Study finds turtles are closer kin to birds, crocodiles than to lizards, snakes
What are turtles, and where did they come from?
Precise answers to these questions have long eluded scientists. But new research led by Daniel Field of Yale University and the Smithsonian Institution recasts the turtle’s disputed evolutionary history, providing fresh evidence that the familiar reptiles are more closely related to birds and crocodiles than to lizards and snakes.
“These observations address one of the defining biological questions of the past decade, helping us illuminate the murkier reaches of reptile evolution,” said Field, a doctoral candidate in geology and geophysics at Yale and a predoctoral fellow at the Smithsonian Institution’s National Museum of Natural History. “We show that turtles share a more recent common ancestor with birds and crocodilians — a group known as archosaurs — than with lizards and snakes.”
Field and collaborators report their findings May 5 in the journal Evolution and Development.
Reptiles comprise a vast animal group of more than 20,000 species. The interrelationships of some subgroups are well understood, the scientists said. Birds are most closely related to crocodilians among living reptiles, for example, while snakes, lizards, and New Zealand’s tuatara form a natural group. But turtles’ precise place has been unclear, in part due to conflicting research results.
For example, although a growing number of DNA sequence studies show a close evolutionary kinship between turtles and archosaurs (birds, crocodilians), these studies have sometimes been contradicted by anatomical studies and other research involving small biomolecules called microRNAs that indicate a closer relationship between turtles and lizards and snakes.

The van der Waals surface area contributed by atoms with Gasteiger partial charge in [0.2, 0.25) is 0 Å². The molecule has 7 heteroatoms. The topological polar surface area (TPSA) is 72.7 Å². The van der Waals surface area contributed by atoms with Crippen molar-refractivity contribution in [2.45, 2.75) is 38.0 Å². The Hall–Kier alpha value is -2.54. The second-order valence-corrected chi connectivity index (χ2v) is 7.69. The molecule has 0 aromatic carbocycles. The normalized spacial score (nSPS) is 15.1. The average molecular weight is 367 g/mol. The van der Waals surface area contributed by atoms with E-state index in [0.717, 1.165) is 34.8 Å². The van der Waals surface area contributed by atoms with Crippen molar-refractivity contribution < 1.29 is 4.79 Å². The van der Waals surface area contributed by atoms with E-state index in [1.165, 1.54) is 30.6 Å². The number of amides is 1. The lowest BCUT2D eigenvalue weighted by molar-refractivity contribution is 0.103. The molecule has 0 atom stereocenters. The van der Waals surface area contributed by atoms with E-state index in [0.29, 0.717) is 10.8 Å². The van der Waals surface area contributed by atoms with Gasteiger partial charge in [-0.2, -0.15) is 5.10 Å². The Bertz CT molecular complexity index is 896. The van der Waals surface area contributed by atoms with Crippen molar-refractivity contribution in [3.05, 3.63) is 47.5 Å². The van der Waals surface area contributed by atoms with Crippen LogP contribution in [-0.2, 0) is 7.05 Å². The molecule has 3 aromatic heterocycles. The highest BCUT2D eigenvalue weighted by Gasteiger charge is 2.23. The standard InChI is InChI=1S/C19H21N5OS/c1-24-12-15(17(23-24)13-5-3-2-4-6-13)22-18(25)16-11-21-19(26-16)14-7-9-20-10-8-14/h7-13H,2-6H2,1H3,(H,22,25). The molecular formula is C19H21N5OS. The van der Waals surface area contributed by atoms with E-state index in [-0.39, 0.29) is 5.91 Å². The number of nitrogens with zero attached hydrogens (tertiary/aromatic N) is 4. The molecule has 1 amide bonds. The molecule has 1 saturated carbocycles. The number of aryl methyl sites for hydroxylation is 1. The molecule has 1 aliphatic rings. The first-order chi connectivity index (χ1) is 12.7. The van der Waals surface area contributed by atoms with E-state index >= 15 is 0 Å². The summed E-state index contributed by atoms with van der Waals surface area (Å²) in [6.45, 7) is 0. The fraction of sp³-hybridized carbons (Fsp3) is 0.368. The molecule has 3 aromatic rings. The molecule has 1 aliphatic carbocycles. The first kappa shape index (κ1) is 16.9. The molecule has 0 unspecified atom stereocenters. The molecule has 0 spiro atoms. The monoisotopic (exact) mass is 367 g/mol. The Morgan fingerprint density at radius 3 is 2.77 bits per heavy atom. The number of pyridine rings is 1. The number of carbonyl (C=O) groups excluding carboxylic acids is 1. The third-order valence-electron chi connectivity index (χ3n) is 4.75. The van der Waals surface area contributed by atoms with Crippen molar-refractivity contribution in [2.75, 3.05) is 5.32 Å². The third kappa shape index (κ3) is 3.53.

MicroRNAs are viewed by some scientists as especially good evolutionary markers.
Field and collaborators revisited a foundational microRNA study, applied updated criteria for microRNA identification, and came to a different conclusion.
“Several studies purporting to investigate microRNAs misidentified other small RNA molecules as microRNAs,” said Field. “In our study, we collected new microRNA data from a variety of vertebrate animals and adhered to strict new guidelines for microRNA identification. When the experiment was redone, support for turtles as closer relatives of lizards and snakes turned out to be spurious, while support for turtles as closer relatives of birds and crocodilians was very strong.”
In short, he said, microRNAs and DNA sequences now yield a common signal uniting turtles and archosaurs (birds and crocodilians).
“These results are exciting because, for the first time, we obtain a consistent evolutionary signal from different sources of molecular data regarding the evolutionary position of turtles,” Field said.
The paper is “Toward consilience in reptile phylogeny: microRNAs support an archosaur, not lepidosaur, affinity for turtles.”
Other authors on the paper are Jacques Gauthier, also of Yale, Ben King of the Mount Desert Island Biological Laboratory, Davide Pisani of the University of Bristol, Tyler Lyson of the Smithsonian Institution, and Kevin Peterson of Dartmouth College.
Support for the research came from the Yale Peabody Museum, the Government of Alberta, the Canadian Natural Sciences and Engineering Research Council, and NASA.
(Image via Shutterstock)